My top stitching went okay. I had to hand stitch a couple of loose bits of seam allowance, peaking out, on the reverse side.

Final top 




I pressed and tried on. I’m still not happy with the top - I still feel it pulling at that area under my arm. I do have a fat pad there so that is presumably the culprit. I will wear though - I have no intention of dismantling again.

I'm pointing to where it feels tight





There are two other issues. One relates to the cutting away of the armscye - I cut too acutely at one side and as a result, the bias strip was very difficult to put on - there is an absolutely minimal part of the bodice caught in - perhaps too little. Time will tell.

The other issue was already in existence. I don’t like the way my vents lie at the side. I think I have too much fabric around my hips and would need to remove some. I also think that my weight gain means that I need a bit more bust space as I see that the top front falls away from my body.

The vent isn't lying too badly here but you can see the gap at the bottom of the bodice between it and my body suggesting to me that I need an FBA. You can also see a stress line (?) from under my arm horizontally to the dart point



The overlap at the left side vent is obvious here


I’m wearing the top as I type. It will be possible to wear it though it is far from comfortable at that front armscye area. I can ignore the other problems for the moment.

What did I learn?
  • Different fabrics behave in different ways so the fit will be different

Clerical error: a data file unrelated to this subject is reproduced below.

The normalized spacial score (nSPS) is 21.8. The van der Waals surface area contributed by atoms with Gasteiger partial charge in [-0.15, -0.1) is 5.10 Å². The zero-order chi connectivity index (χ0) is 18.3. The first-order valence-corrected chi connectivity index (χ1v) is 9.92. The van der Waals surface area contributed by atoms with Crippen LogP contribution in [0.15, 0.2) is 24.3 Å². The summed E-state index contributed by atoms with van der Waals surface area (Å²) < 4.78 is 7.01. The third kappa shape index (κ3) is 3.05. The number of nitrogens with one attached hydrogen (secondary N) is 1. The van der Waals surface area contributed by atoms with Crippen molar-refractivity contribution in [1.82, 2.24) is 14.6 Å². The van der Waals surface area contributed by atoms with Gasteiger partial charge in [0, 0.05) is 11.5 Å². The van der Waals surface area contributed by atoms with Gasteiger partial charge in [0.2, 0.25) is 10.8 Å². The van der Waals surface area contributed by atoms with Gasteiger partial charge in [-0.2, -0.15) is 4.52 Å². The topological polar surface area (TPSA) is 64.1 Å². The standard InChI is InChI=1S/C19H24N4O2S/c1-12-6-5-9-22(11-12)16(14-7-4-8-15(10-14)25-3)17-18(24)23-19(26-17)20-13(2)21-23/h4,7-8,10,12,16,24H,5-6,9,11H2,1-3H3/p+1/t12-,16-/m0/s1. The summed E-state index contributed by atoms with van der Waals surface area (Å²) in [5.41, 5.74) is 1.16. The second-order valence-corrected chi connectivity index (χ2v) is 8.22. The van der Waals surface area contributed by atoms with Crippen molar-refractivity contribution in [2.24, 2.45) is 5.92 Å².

• Some fabrics are harder to handle than others.
  • I need to mark alterations on the pattern so that the sides will be even and the shape acceptable.
  • Making the armscye bigger means that more bias binding is required
  • It’s easier in the long run to take off a bias strip and redo.
  • This top still isn’t a TNT despite several changes (perhaps too many changes as one of them was to add on a seam allowance around the whole of the armhole. My original (which fits much better!) had no seam allowance. You will see from the photo below that I also filled in the front armhole curve and the extra bit filled in is almost exactly what I removed. I did need this at the back but not at the front. I had also added hip width at vent level which clearly wasn’t required.
You can see where I added seam allowances - plus a bit more to fill in the curve.
That bit more is almost exactly what I cut off. I've marked it in blue


Question to myself (and you)

Is it worth trying to continue with this pattern?

Next step

I’ll get Rory or Dan to critique in the next sewing bee I attend.

4 comments:

  1. When it pulls there it is your pectoral (chest) muscle, not fat. Tense the muscle to work out where you need to scoop armhole around it. It is worth persevering. I fiddled till I got a tank like this fitting and the tops are my most useful and worn summer garmenr.

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  2. O yes, you're getting somewhere! I think it's worth continuing to fine tune this pattern. It doesn't take a lot of time to make and you don't need much fabric so why not make a few more? If you start with the armhole and make tweaks with each new top it may be a lovely experiment to find the perfect fit!

    ReplyDelete
    Replies
    1. yes, thanks Marianne. Rory concluded that my binding was too tight around the curve and was pulling. I've removed the binding - it's much better - and I'll redo the binding. I think i have just enough fabric.